Thomas Perez, President Obama’s Secretary of Labor nominee, has an egregious record of flouting the law and Congress, most recently in an email scandal that rivals that of former Environmental Protection Agency administrator Lisa Jackson, according to Quin Hillyer.
Perez illegally used private email for government business almost 1,200 times while serving as assistant attorney general of the Department of Justice’s Civil Rights Division, and has since ignored a congressional subpoena for the emails, according to Rep. Darrell Issa, R-Calif., as The Washington Examiner reported last week. He has also violated the federal records act at least 34 times, said Issa, who is chairman of the House Oversight and Government Reform Committee.
Together, these should not only disqualify the “seriously ethically challenged” Perez from serving in any presidential cabinet, but subject him to a criminal investigation, argues Hillyer, who is a congressional staff veteran and former senior editorial writer for The Washington Examiner.
Hillyer also points out that Perez also ignored U.S. Commission on Civil Rights subpoenas, refusing to respond to 18 inquiries by the USCCR about his role in the Justice Department’s controversial settlement of the New Black Panther voter intimidation case in 2009. He has also misled the commission repeatedly with false testimony about the case, according to Hillyer.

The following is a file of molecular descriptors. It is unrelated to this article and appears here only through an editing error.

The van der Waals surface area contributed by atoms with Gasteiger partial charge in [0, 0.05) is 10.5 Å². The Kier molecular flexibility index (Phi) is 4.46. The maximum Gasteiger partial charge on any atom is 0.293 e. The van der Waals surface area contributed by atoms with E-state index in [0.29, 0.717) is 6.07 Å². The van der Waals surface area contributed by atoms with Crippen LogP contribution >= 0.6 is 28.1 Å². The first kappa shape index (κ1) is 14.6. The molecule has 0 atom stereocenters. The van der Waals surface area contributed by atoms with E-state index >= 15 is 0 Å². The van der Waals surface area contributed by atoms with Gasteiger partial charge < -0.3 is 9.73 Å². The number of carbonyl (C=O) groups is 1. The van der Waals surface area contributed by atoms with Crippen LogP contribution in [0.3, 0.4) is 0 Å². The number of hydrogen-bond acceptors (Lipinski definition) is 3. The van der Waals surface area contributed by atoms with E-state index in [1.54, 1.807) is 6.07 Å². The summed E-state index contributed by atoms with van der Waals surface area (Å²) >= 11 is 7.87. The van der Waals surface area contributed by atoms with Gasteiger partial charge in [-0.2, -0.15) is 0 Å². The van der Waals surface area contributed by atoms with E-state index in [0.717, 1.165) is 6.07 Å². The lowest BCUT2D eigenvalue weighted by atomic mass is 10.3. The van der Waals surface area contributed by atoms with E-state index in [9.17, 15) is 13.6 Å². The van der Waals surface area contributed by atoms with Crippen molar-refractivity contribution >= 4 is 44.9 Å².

Other points in Hillyer’s case against Perez include:
* The Obama nominee engaged in politically skewed hiring at the Justice Department, stacking the Civil Rights Division with employees who share his radical-liberal agenda.
* Perez pressured Fire Department of New York officials to hire applicants who failed the entrance test as a means of boosting the department’s minority ranks.
* Perez signed off on the Obama administration’s brief in the Hosanna-Tabor Supreme Court case, which dealt with government interference in church hiring, a brief that Hillyer viewed as hostile to religious freedom.
And that’s just the short list. Perez, who currently heads the Justice Department’s Civil Rights Division, has shown disregard for the law, justice and Congress throughout his career, Hillyer contends.
“He is the single worst cabinet nominee in our adult lifetimes; if he’s not worth blocking, then the Senate is no better than a hollow shell on nominations, pathetically subservient to a presidency to which the Senate itself forfeited imperial powers,” Hillyer wrote.
Perez faces the Senate Health, Education, Labor and Pensions Committee in the continuation of his confirmation process tomorrow, despite a request from Republicans to delay the hearing.